• but at the expense of polluted air and unsafe working conditions.

  • Whether your political ideology is for or against the way China runs its country, there

  • is no denying that there were benefits from the reforms and economic policies they implemented.

  • Education rates have gone up drastically, and it is estimated that by 2030 the same

  • percentage of Chinese workers will have a university degree as countries in Europe have

  • today.

  • However, many poor rural communities in the country have low skill levels and an aging

  • workforce.

  • But this is also true in other economically advanced countries around the world.

  • China became powerful by taking a different path than Western countries, and now with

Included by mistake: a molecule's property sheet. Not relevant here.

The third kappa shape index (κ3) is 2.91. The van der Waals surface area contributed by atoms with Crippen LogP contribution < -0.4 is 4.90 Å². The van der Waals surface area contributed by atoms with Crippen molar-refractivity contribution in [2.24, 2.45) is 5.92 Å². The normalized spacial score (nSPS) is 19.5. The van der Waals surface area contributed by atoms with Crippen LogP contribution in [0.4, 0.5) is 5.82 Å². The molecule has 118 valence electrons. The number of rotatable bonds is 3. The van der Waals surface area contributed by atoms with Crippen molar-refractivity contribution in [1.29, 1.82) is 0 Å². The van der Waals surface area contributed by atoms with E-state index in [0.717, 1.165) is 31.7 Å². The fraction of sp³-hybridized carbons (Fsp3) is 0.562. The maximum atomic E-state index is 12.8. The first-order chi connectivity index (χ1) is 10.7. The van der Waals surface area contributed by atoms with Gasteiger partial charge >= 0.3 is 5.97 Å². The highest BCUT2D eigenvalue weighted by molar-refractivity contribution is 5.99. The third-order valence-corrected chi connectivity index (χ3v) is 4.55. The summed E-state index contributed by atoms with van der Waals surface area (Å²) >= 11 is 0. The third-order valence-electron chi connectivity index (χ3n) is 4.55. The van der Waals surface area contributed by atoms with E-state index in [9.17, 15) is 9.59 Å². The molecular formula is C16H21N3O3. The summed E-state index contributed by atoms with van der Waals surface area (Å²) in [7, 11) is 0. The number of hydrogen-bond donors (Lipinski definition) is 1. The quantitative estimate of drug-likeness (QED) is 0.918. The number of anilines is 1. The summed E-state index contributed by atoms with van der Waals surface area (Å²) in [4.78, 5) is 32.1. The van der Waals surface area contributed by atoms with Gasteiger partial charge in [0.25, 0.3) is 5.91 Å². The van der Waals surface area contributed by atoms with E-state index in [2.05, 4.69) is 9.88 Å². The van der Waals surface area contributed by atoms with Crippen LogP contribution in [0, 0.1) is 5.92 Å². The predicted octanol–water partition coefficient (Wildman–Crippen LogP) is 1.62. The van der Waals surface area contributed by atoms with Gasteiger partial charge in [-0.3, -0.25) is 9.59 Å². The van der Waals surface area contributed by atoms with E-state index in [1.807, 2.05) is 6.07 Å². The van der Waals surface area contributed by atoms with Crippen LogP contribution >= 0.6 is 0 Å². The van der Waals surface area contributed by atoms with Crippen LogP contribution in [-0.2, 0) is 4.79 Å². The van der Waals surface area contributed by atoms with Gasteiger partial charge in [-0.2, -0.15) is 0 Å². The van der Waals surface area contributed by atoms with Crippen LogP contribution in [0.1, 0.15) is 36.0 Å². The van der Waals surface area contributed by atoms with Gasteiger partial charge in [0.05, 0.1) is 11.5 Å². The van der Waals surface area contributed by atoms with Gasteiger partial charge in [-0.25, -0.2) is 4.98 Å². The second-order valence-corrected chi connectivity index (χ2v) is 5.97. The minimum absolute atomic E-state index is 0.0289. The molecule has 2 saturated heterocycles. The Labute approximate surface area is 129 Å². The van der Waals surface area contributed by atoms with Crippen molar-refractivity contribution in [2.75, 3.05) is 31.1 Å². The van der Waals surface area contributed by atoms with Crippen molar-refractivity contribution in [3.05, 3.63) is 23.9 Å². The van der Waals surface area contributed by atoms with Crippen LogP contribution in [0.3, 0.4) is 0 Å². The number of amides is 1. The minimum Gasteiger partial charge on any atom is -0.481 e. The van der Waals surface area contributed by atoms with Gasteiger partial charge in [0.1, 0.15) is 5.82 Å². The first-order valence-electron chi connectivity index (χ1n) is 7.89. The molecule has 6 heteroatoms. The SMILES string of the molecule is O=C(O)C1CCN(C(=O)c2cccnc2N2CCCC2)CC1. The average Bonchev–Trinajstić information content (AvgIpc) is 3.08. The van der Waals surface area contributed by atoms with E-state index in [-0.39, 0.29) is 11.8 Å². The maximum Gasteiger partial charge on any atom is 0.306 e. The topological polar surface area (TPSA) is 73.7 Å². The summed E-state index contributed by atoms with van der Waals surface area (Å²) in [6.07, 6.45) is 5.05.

• a thriving economy comes the ability to have a strong military and loan out money to other

  • countries, which can be used as leverage in the future.

  • It is no surprise that after a time of relatively low economic and cultural output during European

  • colonization, China would eventually return to its norm as being one of the most powerful

  • countries in the world, a position it has held for much of its multi-thousand-year history.

  • Now check outReal Reason Why China Wants To Expand.”

  • Or watchChina vs United States (USA) - Who Would Win?

  • 2020 Military / Army Comparison

There is no doubt that China is one of the most powerful countries in the world today.

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How China Evolved to Become So Powerful

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    Summer posted on 2021/06/18